My Favorite Book Line

*Note* The below blog post is a guest blog from our Facebook friend Kris. This content does not necessarily reflect the views of Better World Books (as our lawyers make sure we say). We love having guest bloggers and invite you to email 11@betterworldbooks.com if you are interested in covering a book or topic on the BWB Blog. Thank you, Kris!When I saw the Facebook post from Better World Books asking for favorite lines from books, the opening lines from Cry, The Beloved Country by Alan Paton sprang to mind immediately. Considering that in over fifty years of reading I’ve read thousands of books, and that I’ve read many books with memorable lines, I was almost surprised by this choice. There are so many books (including that one) that I consider my ‘favorites,’ all of which have quotable lines – I couldn’t go wrong with any of them! But, truly, these opening lines made such an impact on me when I read them that I really must say that they are my most memorable.


I didn’t read Cry, The Beloved Country until I was over fifty. I had certainly heard of it, and I remember seeing it on my parents’ bookshelf when I was growing up (I was intrigued by the poetic title!), but I never got around to actually reading it. Finally, a few years ago, my book club chose this book for our monthly read (on my suggestion). I didn’t really know what to expect from it. I knew the book was a ‘modern classic’ and was about South Africa during Apartheid, but that was it. And then I read the first two paragraphs:

“There is a lovely road that runs from Ixopo into the hills. These hills are grass-covered and rolling, and they are lovely beyond any singing of it. The road climbs seven miles into them, to Carisbrooke; and from there, if there is no mist, you look down on one of the fairest valleys of Africa.  About you there is grass and bracken and you may hear the forlorn crying of the titihoya, one of the birds of the veld. Below you is the valley of the Umzimkulu, on its journey from the Drakensberg to the sea; and beyond and behind the river, great hill after great hill; and beyond and behind them, the mountains of Ingeli and East Griqualand.

The grass is rich and matted, you cannot see the soil. It holds the rain and the mist, and they seep into the ground, feeding the strings in every kloof. It is well-tended, and not too many cattle feed upon it; not too many fires burn it, laying bare the soil. Stand unshod upon it, for the ground is holy, being even as it came from the Creator. Keep it, guard it, care for it, for it keeps men, guards men, cares for men. Destroy it and man is destroyed.”

And I stopped – stunned by the sheer beauty of the words and the imagery. I read it again. And again. I think I actually closed the book and just sat there for a few minutes, absorbing what I had just read. It was the most beautiful prose I’d ever read (still is).


While the entirety of the two paragraphs is amazing, the line that I actually remember, verbatim is this:

“These hills are grass-covered and rolling, and they are lovely beyond any singing of it.”

That is just so beautiful and says so much! The imagery is certainly wonderful – that you can’t even compose a song that is as lovely as these hills. But it’s more that just the imagery – it’s how it’s worded: “…they are lovely beyond any singing of it.” That phrase is nearly a song in itself. It just makes my heart ache with joy to read it! And if you really want to experience the full beauty of that phrase, listen to the audio book version of it, spoken in a lilting South African accent! It is a phrase that has certainly stuck with me, and what I think of whenever I think of the book.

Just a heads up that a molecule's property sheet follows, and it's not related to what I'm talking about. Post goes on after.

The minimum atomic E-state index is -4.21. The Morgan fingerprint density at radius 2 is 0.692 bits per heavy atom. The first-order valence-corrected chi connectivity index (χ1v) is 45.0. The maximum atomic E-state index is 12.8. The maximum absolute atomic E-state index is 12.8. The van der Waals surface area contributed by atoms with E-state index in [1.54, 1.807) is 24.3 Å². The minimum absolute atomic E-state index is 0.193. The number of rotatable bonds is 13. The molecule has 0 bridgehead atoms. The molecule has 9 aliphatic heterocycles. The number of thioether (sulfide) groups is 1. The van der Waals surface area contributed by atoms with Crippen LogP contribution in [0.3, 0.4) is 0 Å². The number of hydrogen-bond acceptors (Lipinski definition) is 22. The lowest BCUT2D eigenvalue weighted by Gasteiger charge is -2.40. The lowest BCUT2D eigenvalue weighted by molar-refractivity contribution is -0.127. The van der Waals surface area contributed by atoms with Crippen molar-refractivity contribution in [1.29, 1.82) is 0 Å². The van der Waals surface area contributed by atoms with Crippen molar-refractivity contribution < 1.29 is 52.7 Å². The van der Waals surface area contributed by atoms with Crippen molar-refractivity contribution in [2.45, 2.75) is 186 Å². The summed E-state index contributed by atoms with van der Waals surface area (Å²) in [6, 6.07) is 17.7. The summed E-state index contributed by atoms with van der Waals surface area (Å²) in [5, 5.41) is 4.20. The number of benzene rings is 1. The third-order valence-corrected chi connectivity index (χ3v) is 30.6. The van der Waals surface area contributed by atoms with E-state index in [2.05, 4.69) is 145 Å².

If you have never read the book, I urge you to do so! The story is beautiful and heartbreaking and life-affirming. The writing style is as lovely and poetic as the opening, and it almost mesmerizes you. If you read it, I’m sure you will find a line or two that speaks to your heart and soul, as deeply as “These hills are grass-covered and rolling, and they are lovely beyond any singing of it” touched mine.

3 Comments

  1. This post is very timely. I’m actually reading this book now. This is also my first time reading the book at the age of 37 even though I’ve been hearing about it for years now and my husband and I have even been to South Africa. I also love the story of how it came into print. As a writer I find stories like this very inspiring. Thanks for posting.

  2. I have said the line “lovely beyond any singing of it” over and over to myself in the many years since I first read this book. It gives me goosebumps every time. Now you have inspired me to read the book again. Thank you

  3. This is one of my favourite books of all time. Beautifully written and so sensitive. It carried a message of understanding and hope years before it’s time in the apartheid struggle.

    Just beautiful.

Leave a Reply

help-hint.png
  • Need help with an order on our website? Contact our amazing Customer Care team here, and they'll be happy to assist you.
  • Speak your mind, but please don't be hateful or overly rude. Thank you!
 

Your email address will not be published. Required fields are marked *

*

You may use these HTML tags and attributes: <a href="" title=""> <abbr title=""> <acronym title=""> <b> <blockquote cite=""> <cite> <code> <del datetime=""> <em> <i> <q cite=""> <strike> <strong>